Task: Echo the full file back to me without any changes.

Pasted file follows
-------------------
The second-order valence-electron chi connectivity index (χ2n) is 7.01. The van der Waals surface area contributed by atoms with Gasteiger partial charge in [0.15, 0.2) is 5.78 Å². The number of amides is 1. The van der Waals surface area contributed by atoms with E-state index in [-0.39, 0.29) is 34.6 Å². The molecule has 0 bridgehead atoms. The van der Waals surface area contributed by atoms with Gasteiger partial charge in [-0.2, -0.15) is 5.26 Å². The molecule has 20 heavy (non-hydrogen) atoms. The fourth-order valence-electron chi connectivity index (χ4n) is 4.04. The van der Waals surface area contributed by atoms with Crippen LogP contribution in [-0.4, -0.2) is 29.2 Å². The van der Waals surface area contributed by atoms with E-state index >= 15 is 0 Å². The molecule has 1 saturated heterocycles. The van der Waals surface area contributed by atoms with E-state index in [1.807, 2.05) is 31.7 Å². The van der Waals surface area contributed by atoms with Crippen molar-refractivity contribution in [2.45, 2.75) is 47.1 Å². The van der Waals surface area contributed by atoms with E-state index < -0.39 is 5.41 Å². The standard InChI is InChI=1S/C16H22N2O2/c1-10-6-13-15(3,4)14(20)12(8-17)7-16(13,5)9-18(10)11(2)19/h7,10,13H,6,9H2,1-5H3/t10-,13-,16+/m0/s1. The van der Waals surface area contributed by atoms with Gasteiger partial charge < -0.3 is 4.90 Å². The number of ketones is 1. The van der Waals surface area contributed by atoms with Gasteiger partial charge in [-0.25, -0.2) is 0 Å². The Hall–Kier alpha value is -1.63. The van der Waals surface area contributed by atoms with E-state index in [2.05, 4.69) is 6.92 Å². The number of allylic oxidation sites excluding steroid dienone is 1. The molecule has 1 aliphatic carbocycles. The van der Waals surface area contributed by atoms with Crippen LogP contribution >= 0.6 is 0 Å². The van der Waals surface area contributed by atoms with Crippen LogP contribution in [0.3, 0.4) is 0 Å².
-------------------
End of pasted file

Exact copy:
The second-order valence-electron chi connectivity index (χ2n) is 7.01. The van der Waals surface area contributed by atoms with Gasteiger partial charge in [0.15, 0.2) is 5.78 Å². The number of amides is 1. The van der Waals surface area contributed by atoms with E-state index in [-0.39, 0.29) is 34.6 Å². The molecule has 0 bridgehead atoms. The van der Waals surface area contributed by atoms with Gasteiger partial charge in [-0.2, -0.15) is 5.26 Å². The molecule has 20 heavy (non-hydrogen) atoms. The fourth-order valence-electron chi connectivity index (χ4n) is 4.04. The van der Waals surface area contributed by atoms with Crippen LogP contribution in [-0.4, -0.2) is 29.2 Å². The van der Waals surface area contributed by atoms with E-state index >= 15 is 0 Å². The molecule has 1 saturated heterocycles. The van der Waals surface area contributed by atoms with E-state index in [1.807, 2.05) is 31.7 Å². The van der Waals surface area contributed by atoms with Crippen molar-refractivity contribution in [2.45, 2.75) is 47.1 Å². The van der Waals surface area contributed by atoms with E-state index < -0.39 is 5.41 Å². The standard InChI is InChI=1S/C16H22N2O2/c1-10-6-13-15(3,4)14(20)12(8-17)7-16(13,5)9-18(10)11(2)19/h7,10,13H,6,9H2,1-5H3/t10-,13-,16+/m0/s1. The van der Waals surface area contributed by atoms with Gasteiger partial charge < -0.3 is 4.90 Å². The number of ketones is 1. The van der Waals surface area contributed by atoms with Gasteiger partial charge in [-0.25, -0.2) is 0 Å². The Hall–Kier alpha value is -1.63. The van der Waals surface area contributed by atoms with E-state index in [2.05, 4.69) is 6.92 Å². The number of allylic oxidation sites excluding steroid dienone is 1. The molecule has 1 aliphatic carbocycles. The van der Waals surface area contributed by atoms with Crippen LogP contribution >= 0.6 is 0 Å². The van der Waals surface area contributed by atoms with Crippen LogP contribution in [0.3, 0.4) is 0 Å².